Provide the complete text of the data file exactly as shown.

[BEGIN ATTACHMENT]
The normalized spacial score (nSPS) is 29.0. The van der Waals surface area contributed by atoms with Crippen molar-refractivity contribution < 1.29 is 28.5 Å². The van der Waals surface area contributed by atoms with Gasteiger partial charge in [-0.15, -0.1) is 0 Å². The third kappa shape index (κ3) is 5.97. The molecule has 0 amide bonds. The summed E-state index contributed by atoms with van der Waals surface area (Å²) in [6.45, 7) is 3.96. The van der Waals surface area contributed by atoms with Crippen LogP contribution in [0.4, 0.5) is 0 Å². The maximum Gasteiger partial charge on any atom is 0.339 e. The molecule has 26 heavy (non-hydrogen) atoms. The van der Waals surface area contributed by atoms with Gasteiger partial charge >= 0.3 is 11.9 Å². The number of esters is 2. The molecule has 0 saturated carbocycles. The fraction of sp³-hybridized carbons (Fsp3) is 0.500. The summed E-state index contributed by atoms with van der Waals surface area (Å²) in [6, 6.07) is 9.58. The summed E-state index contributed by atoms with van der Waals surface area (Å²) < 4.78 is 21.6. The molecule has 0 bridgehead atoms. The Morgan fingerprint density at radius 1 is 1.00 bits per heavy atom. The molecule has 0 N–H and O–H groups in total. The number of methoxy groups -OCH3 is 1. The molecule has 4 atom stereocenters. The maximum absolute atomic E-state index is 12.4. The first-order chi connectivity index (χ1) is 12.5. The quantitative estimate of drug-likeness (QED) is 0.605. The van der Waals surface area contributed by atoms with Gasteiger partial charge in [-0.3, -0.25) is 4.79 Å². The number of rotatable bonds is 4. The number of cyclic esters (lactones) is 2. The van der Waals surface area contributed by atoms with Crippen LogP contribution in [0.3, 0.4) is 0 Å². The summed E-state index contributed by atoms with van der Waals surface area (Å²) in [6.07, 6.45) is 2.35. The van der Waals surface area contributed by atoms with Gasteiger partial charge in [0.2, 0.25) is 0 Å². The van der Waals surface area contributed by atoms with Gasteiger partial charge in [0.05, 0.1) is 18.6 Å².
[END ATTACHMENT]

The normalized spacial score (nSPS) is 29.0. The van der Waals surface area contributed by atoms with Crippen molar-refractivity contribution < 1.29 is 28.5 Å². The van der Waals surface area contributed by atoms with Gasteiger partial charge in [-0.15, -0.1) is 0 Å². The third kappa shape index (κ3) is 5.97. The molecule has 0 amide bonds. The summed E-state index contributed by atoms with van der Waals surface area (Å²) in [6.45, 7) is 3.96. The van der Waals surface area contributed by atoms with Crippen LogP contribution in [0.4, 0.5) is 0 Å². The maximum Gasteiger partial charge on any atom is 0.339 e. The molecule has 26 heavy (non-hydrogen) atoms. The van der Waals surface area contributed by atoms with Gasteiger partial charge >= 0.3 is 11.9 Å². The number of esters is 2. The molecule has 0 saturated carbocycles. The fraction of sp³-hybridized carbons (Fsp3) is 0.500. The summed E-state index contributed by atoms with van der Waals surface area (Å²) in [6, 6.07) is 9.58. The summed E-state index contributed by atoms with van der Waals surface area (Å²) < 4.78 is 21.6. The molecule has 0 bridgehead atoms. The Morgan fingerprint density at radius 1 is 1.00 bits per heavy atom. The molecule has 0 N–H and O–H groups in total. The number of methoxy groups -OCH3 is 1. The molecule has 4 atom stereocenters. The maximum absolute atomic E-state index is 12.4. The first-order chi connectivity index (χ1) is 12.5. The quantitative estimate of drug-likeness (QED) is 0.605. The van der Waals surface area contributed by atoms with Gasteiger partial charge in [-0.3, -0.25) is 4.79 Å². The number of rotatable bonds is 4. The number of cyclic esters (lactones) is 2. The van der Waals surface area contributed by atoms with Crippen LogP contribution in [0.3, 0.4) is 0 Å². The summed E-state index contributed by atoms with van der Waals surface area (Å²) in [6.07, 6.45) is 2.35. The van der Waals surface area contributed by atoms with Gasteiger partial charge in [0.2, 0.25) is 0 Å². The van der Waals surface area contributed by atoms with Gasteiger partial charge in [0.05, 0.1) is 18.6 Å².